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Koufuku Graffiti – 08

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This week, Ryou lets herself rely a little more on Kirin, even though a little voice inside her is worried she’ll be too much of a burden…not to mention the fact she hasn’t had anyone do anything for her since her grandmother died. Doing things, particularly cooking, by herself, means she’s developed very particular ways of doing things, and she can’t help but be worried someone else won’t know those particular ways. Relying on people also means letting go and yielding control.

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However, this episode isn’t just about Ryou relying on, or rather letting go and putting her trust in Kirin’s cooking. Ryou, never one for athletic activity, asks Kirin, a thin, compact, lithe, and thus naturally more coordinated girl, to assist her with training, so she can hopefully avoid nosebleeds, ankle sprains, and other mishaps.

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All of Kirin’s assistance with the training, on top of her plans to prepare a special bento box for Ryou, seems like too much, so while Ryou makes a wish list of dishes, she quickly scraps it. After all, each of those dishes require a lot of myriad ingredients and techniques to make. Kirin knocks over the wastebasket in the middle of the night, finds the list, and decides right then and there to make it a reality for Ryou.

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As Ryou’s field day approaches, Kirin asks her parents and gathers as much intel as she can about the impending bento mission. She even jogs/powerwalks into a grocery store to pick up what for Ryou seems like a suspicious amount of groceries. Kirin admits she found the list, and despite Ryou’s protestations, she’s going to give it her best shot.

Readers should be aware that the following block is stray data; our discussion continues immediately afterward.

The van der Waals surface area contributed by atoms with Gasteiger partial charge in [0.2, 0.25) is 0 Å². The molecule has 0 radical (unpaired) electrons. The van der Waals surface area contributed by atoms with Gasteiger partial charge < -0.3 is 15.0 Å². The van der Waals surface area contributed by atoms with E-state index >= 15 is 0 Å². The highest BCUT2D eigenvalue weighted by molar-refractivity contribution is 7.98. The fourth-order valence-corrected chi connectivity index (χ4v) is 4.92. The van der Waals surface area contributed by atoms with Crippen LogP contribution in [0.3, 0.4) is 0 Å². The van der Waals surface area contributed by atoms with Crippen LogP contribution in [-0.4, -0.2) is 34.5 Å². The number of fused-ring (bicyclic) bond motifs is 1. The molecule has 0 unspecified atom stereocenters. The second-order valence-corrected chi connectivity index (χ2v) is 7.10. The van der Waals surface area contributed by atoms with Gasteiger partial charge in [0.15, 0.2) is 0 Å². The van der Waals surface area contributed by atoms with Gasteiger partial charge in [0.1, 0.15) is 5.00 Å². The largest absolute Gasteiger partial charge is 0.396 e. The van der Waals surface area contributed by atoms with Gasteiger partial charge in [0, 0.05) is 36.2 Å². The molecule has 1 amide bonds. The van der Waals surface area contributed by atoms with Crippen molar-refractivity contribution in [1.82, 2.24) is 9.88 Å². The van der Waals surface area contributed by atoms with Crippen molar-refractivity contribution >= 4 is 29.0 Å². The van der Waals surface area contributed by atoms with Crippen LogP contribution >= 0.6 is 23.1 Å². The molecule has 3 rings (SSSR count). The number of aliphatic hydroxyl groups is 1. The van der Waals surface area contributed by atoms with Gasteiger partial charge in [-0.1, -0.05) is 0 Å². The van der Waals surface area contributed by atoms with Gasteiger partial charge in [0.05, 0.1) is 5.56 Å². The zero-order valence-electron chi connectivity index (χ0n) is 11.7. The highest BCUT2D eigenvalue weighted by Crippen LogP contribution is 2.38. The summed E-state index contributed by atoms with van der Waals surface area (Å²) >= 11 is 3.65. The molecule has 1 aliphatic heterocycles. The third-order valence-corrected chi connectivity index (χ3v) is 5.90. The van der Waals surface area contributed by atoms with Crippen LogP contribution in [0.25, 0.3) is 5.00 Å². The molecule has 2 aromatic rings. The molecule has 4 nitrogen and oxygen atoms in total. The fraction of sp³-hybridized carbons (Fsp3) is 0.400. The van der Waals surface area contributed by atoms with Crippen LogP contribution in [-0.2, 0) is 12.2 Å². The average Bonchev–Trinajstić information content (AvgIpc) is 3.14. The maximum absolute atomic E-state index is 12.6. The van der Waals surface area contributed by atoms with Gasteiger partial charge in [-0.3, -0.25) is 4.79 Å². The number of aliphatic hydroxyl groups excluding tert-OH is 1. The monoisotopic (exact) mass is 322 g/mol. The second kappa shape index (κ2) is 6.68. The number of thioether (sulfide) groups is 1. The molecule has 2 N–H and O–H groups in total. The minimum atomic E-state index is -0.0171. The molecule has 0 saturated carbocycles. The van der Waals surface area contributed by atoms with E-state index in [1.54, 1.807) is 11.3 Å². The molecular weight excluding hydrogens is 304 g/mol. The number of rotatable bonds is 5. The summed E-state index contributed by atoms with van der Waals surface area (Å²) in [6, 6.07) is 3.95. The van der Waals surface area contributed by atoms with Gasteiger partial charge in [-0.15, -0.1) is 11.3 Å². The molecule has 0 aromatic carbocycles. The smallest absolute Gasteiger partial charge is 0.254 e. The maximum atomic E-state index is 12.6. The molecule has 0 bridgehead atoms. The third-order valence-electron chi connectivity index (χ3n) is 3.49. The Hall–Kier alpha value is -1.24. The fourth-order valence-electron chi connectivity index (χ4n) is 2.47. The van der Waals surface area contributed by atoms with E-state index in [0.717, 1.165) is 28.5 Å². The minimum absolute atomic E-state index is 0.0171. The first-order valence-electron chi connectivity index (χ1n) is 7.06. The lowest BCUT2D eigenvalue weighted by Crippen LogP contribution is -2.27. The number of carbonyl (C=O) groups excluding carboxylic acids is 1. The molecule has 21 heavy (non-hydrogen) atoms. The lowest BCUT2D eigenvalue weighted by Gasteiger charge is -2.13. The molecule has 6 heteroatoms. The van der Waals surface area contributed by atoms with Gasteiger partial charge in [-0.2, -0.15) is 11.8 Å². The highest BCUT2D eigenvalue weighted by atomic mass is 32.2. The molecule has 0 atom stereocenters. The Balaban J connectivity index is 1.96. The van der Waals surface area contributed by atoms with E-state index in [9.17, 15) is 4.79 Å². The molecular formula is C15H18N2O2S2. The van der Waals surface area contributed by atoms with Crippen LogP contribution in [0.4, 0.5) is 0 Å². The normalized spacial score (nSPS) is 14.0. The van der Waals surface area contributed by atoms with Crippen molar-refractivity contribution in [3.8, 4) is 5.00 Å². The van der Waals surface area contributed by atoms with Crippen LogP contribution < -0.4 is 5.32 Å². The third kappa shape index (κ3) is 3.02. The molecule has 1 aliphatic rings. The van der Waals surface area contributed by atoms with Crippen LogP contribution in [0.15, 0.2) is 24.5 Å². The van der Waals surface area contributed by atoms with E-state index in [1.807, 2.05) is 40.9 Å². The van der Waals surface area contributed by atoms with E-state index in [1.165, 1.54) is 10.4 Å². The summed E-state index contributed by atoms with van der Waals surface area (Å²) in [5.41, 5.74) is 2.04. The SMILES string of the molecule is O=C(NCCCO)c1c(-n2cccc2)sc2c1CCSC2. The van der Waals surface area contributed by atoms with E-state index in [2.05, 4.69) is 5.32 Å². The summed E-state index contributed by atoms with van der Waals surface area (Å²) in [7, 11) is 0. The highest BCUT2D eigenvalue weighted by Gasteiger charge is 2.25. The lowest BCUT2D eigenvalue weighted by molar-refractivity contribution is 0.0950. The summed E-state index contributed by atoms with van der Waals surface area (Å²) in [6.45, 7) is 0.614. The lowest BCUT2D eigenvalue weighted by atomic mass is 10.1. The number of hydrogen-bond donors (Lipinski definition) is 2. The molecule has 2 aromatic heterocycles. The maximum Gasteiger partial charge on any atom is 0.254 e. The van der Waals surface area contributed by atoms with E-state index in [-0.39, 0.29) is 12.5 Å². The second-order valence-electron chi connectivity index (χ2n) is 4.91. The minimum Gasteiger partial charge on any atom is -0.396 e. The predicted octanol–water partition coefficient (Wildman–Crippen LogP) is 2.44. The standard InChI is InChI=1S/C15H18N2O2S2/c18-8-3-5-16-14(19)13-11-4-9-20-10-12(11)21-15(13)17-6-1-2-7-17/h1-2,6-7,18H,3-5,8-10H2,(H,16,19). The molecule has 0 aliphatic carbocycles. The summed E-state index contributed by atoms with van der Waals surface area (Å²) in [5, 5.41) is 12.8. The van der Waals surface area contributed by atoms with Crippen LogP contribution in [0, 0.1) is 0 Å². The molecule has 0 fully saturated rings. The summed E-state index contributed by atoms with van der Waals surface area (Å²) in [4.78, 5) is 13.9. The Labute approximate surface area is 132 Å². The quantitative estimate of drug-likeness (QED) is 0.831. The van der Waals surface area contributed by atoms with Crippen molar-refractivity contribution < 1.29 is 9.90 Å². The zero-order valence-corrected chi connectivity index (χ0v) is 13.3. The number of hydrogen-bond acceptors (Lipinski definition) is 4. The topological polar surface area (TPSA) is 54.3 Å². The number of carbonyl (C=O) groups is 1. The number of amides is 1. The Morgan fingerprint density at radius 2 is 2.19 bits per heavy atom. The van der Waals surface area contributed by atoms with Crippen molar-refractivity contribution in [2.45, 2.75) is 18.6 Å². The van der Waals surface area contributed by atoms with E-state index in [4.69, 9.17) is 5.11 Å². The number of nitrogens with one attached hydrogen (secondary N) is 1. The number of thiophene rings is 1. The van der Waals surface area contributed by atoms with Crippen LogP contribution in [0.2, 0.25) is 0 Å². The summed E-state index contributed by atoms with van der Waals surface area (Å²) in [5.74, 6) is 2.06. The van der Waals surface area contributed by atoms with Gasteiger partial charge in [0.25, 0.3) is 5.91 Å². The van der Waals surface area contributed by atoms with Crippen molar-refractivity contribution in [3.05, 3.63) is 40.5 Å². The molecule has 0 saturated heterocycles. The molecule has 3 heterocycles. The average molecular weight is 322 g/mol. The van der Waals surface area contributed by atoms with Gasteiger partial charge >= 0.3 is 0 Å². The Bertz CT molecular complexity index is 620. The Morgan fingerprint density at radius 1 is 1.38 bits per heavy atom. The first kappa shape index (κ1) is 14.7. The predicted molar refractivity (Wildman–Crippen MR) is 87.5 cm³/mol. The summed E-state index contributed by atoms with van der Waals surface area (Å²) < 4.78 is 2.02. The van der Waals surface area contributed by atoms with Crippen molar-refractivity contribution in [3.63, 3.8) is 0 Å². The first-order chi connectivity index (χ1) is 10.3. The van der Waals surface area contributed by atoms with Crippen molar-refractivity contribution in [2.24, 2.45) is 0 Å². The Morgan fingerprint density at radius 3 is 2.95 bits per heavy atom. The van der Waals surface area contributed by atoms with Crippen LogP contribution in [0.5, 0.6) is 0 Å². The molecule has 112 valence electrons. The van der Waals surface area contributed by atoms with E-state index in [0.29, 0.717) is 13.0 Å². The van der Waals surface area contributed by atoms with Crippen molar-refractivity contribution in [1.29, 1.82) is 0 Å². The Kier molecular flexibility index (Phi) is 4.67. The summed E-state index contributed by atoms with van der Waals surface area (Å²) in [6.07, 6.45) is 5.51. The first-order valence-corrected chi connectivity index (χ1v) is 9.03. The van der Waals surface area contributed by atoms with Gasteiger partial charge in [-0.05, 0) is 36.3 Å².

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The resulting lunch is something I would love to be able to make and eat everyday: fish sausage and cucumber salad; tamagoyaki with kelp, bone-in fried chicken, tako weiners, Salisbury steak with chopped cheese nibs, broccoli, sweet potatoes with lemon, and rice wrapped in nori. All of it looks mouth-wateringly delicious.

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Every morsel is like music in Ryou’s mouth, to the extent she can’t hold in her exuberance for the excellence of the meal, leading some peers to wonder if she’s afflicted with some form of chuunibyou. Her threee classmates see and taste the veyr same bento, and are disappointed with how straightforward it is, which just goes to prove that flavor is in the eye, or rather mouth of the beholder.